Life is full of obstacles. The challenges we face are associated with big life changes surrounding career moves, family happenings, relocation, and the constant responsibilities we find ourselves stressing over. When your loved one is diagnosed with Alzheimer’s or dementia, it can be a huge life-altering situation.
An internal battle can ensue with the question of, can you handle being caregiver, or is your loved one ready for memory care?
Memory care communities have expanded over the last decade as the U.S. population continues to age. The care differs from assisted living, and incorporates staff and and enrichment activities to provide comfort, therapy, and ultimate safety for those with memory loss. If you are raising questions on whether memory care is a true fit for your loved one, here are some signs to consider:
Drastic changes in behavior
You know when they aren’t being themselves. The social butterfly you once knew, suddenly becomes apprehensive to attending church. The best driver and classic car enthusiast, isn’t as comfortable driving as they once were. Visible aspects like personal hygiene are faltering, as regular tasks like bathing and brushing their teeth have become more difficult.
Sudden aggression can come to a huge surprise, especially if your loved one has always been known as the happy-go-lucky member of the family. If this aggression becomes a risk to you and themselves, it could be an indicator of a larger problem. Frustration from confusion associated with memory loss can be difficult to notice at first, but the underlying cause of having trouble carrying out tasks on their own is where it originates..
Sundowning is a sudden onset of anxiety and agitation known to those with Alzheimer’s and dementia. It typically happens around the same time of day, and can be a pattern that can not only be difficult, but overwhelming as a caregiver. Something to take into account if you are the primary caregiver, is if your personal wellbeing is at a crossroads as well. When you are feeling burnt out, it can take a toll on those receiving the care as well.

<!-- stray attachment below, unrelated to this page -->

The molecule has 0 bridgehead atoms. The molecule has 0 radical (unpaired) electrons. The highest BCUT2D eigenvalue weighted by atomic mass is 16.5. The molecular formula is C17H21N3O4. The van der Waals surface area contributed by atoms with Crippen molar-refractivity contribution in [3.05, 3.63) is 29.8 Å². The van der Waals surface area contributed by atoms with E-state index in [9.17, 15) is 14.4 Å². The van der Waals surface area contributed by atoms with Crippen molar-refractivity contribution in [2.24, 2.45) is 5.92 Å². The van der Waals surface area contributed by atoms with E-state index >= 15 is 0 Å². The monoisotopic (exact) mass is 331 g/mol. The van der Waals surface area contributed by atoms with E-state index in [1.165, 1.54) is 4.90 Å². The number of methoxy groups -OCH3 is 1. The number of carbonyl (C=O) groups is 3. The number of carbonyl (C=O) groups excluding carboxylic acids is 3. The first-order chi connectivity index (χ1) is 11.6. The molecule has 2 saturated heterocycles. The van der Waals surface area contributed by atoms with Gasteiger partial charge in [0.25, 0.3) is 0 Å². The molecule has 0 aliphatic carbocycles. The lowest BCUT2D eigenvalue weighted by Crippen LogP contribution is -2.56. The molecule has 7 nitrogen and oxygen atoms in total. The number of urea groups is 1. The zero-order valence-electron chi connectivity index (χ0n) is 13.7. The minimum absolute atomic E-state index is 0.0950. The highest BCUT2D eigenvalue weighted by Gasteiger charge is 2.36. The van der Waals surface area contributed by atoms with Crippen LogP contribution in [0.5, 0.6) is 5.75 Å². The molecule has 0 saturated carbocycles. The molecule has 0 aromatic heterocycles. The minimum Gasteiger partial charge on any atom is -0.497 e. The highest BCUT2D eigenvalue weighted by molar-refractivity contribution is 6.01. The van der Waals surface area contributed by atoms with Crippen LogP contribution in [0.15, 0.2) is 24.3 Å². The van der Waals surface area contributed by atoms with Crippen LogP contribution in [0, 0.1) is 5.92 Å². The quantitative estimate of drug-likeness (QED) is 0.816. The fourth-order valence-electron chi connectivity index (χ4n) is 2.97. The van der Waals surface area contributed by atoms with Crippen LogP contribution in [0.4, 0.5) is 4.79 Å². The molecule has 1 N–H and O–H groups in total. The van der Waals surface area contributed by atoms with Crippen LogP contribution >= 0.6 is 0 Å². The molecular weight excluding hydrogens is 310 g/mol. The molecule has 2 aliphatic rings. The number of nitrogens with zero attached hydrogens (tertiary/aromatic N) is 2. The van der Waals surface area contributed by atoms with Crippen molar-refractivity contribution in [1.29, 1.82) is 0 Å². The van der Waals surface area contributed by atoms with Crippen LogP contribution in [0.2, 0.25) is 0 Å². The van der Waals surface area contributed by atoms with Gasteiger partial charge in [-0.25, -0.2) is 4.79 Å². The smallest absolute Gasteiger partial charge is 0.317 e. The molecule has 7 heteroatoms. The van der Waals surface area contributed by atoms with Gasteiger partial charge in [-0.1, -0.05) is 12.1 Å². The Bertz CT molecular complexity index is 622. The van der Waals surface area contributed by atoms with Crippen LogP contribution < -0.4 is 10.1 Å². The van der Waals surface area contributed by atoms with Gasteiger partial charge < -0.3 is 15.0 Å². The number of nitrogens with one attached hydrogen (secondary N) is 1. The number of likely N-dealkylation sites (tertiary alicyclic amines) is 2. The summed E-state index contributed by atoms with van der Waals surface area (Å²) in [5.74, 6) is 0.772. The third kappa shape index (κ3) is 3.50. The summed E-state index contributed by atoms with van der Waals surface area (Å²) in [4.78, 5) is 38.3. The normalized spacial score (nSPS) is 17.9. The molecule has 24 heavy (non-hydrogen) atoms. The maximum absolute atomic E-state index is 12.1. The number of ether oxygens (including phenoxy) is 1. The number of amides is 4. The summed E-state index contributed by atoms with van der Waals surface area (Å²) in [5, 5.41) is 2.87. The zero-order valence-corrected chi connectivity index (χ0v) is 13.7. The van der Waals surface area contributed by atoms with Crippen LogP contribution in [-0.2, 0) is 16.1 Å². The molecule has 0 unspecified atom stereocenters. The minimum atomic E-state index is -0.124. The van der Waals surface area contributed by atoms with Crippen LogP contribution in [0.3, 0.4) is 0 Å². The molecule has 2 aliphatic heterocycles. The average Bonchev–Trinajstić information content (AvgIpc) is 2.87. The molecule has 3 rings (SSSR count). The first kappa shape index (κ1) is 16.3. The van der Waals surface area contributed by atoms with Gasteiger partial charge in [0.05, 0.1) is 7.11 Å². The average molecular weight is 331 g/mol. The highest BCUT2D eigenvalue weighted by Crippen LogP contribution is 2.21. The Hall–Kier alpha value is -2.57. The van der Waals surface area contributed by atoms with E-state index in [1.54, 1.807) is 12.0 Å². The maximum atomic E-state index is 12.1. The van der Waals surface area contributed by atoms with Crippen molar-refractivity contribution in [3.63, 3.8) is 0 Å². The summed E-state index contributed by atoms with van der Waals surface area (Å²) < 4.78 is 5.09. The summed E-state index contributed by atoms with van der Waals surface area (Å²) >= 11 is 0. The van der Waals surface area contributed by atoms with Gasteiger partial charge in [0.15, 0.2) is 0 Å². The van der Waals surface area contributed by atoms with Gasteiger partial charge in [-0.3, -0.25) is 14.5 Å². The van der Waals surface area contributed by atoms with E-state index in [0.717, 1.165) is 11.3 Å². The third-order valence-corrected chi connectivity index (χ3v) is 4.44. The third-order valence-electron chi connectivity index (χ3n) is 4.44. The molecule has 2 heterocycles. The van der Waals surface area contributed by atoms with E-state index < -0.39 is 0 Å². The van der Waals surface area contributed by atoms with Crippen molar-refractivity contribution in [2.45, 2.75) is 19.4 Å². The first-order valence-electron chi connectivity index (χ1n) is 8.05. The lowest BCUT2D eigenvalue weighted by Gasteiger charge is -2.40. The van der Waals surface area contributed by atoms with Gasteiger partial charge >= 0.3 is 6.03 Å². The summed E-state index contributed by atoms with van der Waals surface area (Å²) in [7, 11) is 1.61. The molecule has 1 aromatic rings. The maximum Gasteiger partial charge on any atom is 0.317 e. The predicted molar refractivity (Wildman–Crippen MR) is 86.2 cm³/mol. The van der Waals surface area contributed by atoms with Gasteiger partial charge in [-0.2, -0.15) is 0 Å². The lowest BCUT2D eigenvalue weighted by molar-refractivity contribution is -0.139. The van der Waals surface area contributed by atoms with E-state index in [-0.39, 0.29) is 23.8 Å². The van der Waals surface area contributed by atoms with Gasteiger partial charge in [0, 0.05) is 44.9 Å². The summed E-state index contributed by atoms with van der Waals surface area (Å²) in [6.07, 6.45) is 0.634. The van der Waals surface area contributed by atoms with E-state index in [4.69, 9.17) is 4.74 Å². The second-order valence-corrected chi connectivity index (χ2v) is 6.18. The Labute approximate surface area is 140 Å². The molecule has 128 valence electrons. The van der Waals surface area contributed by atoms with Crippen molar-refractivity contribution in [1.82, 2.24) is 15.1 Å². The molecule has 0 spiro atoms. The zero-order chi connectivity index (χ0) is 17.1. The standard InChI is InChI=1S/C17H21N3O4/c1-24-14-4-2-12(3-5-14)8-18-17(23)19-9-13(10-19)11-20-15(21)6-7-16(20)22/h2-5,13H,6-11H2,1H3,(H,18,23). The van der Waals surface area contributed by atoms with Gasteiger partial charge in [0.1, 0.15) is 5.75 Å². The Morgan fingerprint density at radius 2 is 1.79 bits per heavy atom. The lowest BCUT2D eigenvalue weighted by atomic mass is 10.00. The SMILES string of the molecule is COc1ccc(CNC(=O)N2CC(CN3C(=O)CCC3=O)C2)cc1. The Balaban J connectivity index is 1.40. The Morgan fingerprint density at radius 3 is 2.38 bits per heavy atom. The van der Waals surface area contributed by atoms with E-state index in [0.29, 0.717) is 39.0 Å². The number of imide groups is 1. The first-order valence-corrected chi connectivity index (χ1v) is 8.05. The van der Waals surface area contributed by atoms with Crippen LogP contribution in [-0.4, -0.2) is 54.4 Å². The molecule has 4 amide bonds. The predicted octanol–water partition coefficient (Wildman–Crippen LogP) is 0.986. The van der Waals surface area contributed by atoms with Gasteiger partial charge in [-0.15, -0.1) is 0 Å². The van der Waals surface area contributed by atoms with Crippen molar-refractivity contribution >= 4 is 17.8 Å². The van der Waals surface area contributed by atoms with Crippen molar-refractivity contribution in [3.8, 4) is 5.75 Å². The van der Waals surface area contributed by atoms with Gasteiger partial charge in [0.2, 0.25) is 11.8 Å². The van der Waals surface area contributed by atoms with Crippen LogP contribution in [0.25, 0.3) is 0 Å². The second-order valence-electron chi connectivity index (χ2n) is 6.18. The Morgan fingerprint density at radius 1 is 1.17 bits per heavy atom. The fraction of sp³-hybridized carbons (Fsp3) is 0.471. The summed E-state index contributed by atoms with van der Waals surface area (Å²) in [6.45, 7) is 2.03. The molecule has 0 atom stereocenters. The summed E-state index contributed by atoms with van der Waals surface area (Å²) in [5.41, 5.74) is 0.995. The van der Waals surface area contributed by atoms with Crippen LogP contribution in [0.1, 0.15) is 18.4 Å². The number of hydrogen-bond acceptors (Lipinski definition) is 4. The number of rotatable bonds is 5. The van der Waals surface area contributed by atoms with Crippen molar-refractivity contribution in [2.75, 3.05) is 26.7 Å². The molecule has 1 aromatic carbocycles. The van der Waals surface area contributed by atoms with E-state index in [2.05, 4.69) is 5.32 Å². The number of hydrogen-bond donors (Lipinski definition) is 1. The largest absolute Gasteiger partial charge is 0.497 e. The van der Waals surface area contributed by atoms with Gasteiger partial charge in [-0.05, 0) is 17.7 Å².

Physical health decline
Along with cleanliness, physical health is one of the things you may notice first. Weight gain or loss can be a sign they haven’t been eating or remembering to take prescribed medications. What’s worse, they could not only forget what time to take prescriptions but the right dosage as well, which brings a greater concern for safety.
Increased falls can be a clear sign of imbalance and self-awareness. There are devices on the market that assist older adults when a fall does occur, but the best option would be to comfortably know your loved one is being constantly monitored, and living in an environment that presents no difficult obstacles such as high flights of stairs.
Increased confusion and disorientation
It’s normal for the occasional confusion associated with unfamiliar and overwhelming tasks. However, if your loved one is showing it frequently and to where it is raising concerns over personal safety, that is when it is time to consider. Forgetting the rules of the road can lead to dangerous car accidents, and forgetting the route of an otherwise routine morning walk can lead to getting lost.
It’s one thing to occasionally have something slip and be at “the tip of the tongue,” but entirely another if something that is normally very routine, becomes very foreign and faint of memory.
Discussion raising questions
Is the current environment the safest for my loved one to continue living in?
Is their behavior a risk for themselves or to others?
What feelings have my loved one conveyed about their wellbeing or situation?
If you are finding yourself asking these questions, it may be the time to look at the available options that will suit their best interests. There is no better time to look for memory care, than before it becomes too late and an emergency happens.
The Kensington is different. We promise to love and care for our residents like we do our own family. By offering two unique neighborhoods, we take your loved one’s individual needs into account, so that any stage of memory loss is given expert and loving care.
Alzheimer’s and dementia affects more than just the one diagnosed. In order to keep them safe and under the best care possible, we take every day as an opportunity to enrich each day with state-of-the-art therapies and activities. So when you can’t always be there, you can be rest assured your loved one is in a community that feels like home.